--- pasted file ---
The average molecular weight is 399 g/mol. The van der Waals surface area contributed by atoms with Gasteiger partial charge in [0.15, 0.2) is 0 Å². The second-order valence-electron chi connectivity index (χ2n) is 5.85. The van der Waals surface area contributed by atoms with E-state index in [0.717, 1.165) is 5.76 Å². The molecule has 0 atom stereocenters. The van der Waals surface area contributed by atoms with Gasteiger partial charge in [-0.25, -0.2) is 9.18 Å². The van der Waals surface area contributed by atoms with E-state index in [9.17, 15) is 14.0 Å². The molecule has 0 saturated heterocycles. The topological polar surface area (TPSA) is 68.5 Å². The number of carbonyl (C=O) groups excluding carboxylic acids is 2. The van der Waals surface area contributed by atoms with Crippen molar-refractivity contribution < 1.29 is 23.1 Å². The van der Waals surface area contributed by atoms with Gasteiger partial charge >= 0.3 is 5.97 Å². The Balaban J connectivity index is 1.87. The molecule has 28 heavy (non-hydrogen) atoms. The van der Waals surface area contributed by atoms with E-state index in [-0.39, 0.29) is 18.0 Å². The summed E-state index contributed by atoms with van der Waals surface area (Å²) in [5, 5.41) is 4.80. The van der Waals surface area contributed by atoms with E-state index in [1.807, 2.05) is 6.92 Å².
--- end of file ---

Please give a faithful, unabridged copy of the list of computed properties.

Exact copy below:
The average molecular weight is 399 g/mol. The van der Waals surface area contributed by atoms with Gasteiger partial charge in [0.15, 0.2) is 0 Å². The second-order valence-electron chi connectivity index (χ2n) is 5.85. The van der Waals surface area contributed by atoms with E-state index in [0.717, 1.165) is 5.76 Å². The molecule has 0 atom stereocenters. The van der Waals surface area contributed by atoms with Gasteiger partial charge in [-0.25, -0.2) is 9.18 Å². The van der Waals surface area contributed by atoms with E-state index in [9.17, 15) is 14.0 Å². The molecule has 0 saturated heterocycles. The topological polar surface area (TPSA) is 68.5 Å². The number of carbonyl (C=O) groups excluding carboxylic acids is 2. The van der Waals surface area contributed by atoms with Crippen molar-refractivity contribution < 1.29 is 23.1 Å². The van der Waals surface area contributed by atoms with Gasteiger partial charge >= 0.3 is 5.97 Å². The Balaban J connectivity index is 1.87. The molecule has 28 heavy (non-hydrogen) atoms. The van der Waals surface area contributed by atoms with E-state index in [-0.39, 0.29) is 18.0 Å². The summed E-state index contributed by atoms with van der Waals surface area (Å²) in [5, 5.41) is 4.80. The van der Waals surface area contributed by atoms with E-state index in [1.807, 2.05) is 6.92 Å².